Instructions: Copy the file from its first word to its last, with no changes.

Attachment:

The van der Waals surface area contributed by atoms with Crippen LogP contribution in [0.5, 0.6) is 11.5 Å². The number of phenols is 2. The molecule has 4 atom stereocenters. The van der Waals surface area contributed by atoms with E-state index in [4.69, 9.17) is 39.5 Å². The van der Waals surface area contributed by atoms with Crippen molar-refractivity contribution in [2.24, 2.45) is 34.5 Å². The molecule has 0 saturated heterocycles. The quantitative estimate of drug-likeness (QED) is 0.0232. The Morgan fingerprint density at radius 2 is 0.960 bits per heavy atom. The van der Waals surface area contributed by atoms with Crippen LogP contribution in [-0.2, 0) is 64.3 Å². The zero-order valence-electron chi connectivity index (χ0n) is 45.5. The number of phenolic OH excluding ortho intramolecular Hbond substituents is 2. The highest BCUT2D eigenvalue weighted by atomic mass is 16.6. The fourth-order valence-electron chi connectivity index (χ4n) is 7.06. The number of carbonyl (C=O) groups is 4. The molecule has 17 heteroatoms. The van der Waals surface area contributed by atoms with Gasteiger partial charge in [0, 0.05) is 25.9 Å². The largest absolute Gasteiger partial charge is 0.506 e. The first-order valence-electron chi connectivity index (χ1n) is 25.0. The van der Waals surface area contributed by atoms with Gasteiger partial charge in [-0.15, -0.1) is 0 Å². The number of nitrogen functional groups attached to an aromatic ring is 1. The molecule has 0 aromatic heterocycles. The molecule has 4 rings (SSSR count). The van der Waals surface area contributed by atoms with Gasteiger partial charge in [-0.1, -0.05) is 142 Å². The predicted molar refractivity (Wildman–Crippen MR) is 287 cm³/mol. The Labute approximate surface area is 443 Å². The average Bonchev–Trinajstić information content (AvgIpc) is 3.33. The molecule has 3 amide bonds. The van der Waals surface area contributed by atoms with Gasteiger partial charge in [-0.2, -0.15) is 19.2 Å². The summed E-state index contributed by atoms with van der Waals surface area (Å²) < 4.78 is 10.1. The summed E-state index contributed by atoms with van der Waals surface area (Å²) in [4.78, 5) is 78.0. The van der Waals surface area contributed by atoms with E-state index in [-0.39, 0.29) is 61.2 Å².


The van der Waals surface area contributed by atoms with Crippen LogP contribution in [0.5, 0.6) is 11.5 Å². The number of phenols is 2. The molecule has 4 atom stereocenters. The van der Waals surface area contributed by atoms with E-state index in [4.69, 9.17) is 39.5 Å². The van der Waals surface area contributed by atoms with Crippen molar-refractivity contribution in [2.24, 2.45) is 34.5 Å². The molecule has 0 saturated heterocycles. The quantitative estimate of drug-likeness (QED) is 0.0232. The Morgan fingerprint density at radius 2 is 0.960 bits per heavy atom. The van der Waals surface area contributed by atoms with Crippen LogP contribution in [-0.2, 0) is 64.3 Å². The zero-order valence-electron chi connectivity index (χ0n) is 45.5. The number of phenolic OH excluding ortho intramolecular Hbond substituents is 2. The highest BCUT2D eigenvalue weighted by atomic mass is 16.6. The fourth-order valence-electron chi connectivity index (χ4n) is 7.06. The number of carbonyl (C=O) groups is 4. The molecule has 17 heteroatoms. The van der Waals surface area contributed by atoms with Gasteiger partial charge in [0, 0.05) is 25.9 Å². The largest absolute Gasteiger partial charge is 0.506 e. The first-order valence-electron chi connectivity index (χ1n) is 25.0. The van der Waals surface area contributed by atoms with Gasteiger partial charge in [-0.15, -0.1) is 0 Å². The number of nitrogen functional groups attached to an aromatic ring is 1. The molecule has 0 aromatic heterocycles. The molecule has 4 rings (SSSR count). The van der Waals surface area contributed by atoms with Gasteiger partial charge in [-0.1, -0.05) is 142 Å². The predicted molar refractivity (Wildman–Crippen MR) is 287 cm³/mol. The Labute approximate surface area is 443 Å². The average Bonchev–Trinajstić information content (AvgIpc) is 3.33. The molecule has 3 amide bonds. The van der Waals surface area contributed by atoms with Gasteiger partial charge in [-0.2, -0.15) is 19.2 Å². The summed E-state index contributed by atoms with van der Waals surface area (Å²) < 4.78 is 10.1. The summed E-state index contributed by atoms with van der Waals surface area (Å²) in [4.78, 5) is 78.0. The van der Waals surface area contributed by atoms with E-state index in [-0.39, 0.29) is 61.2 Å².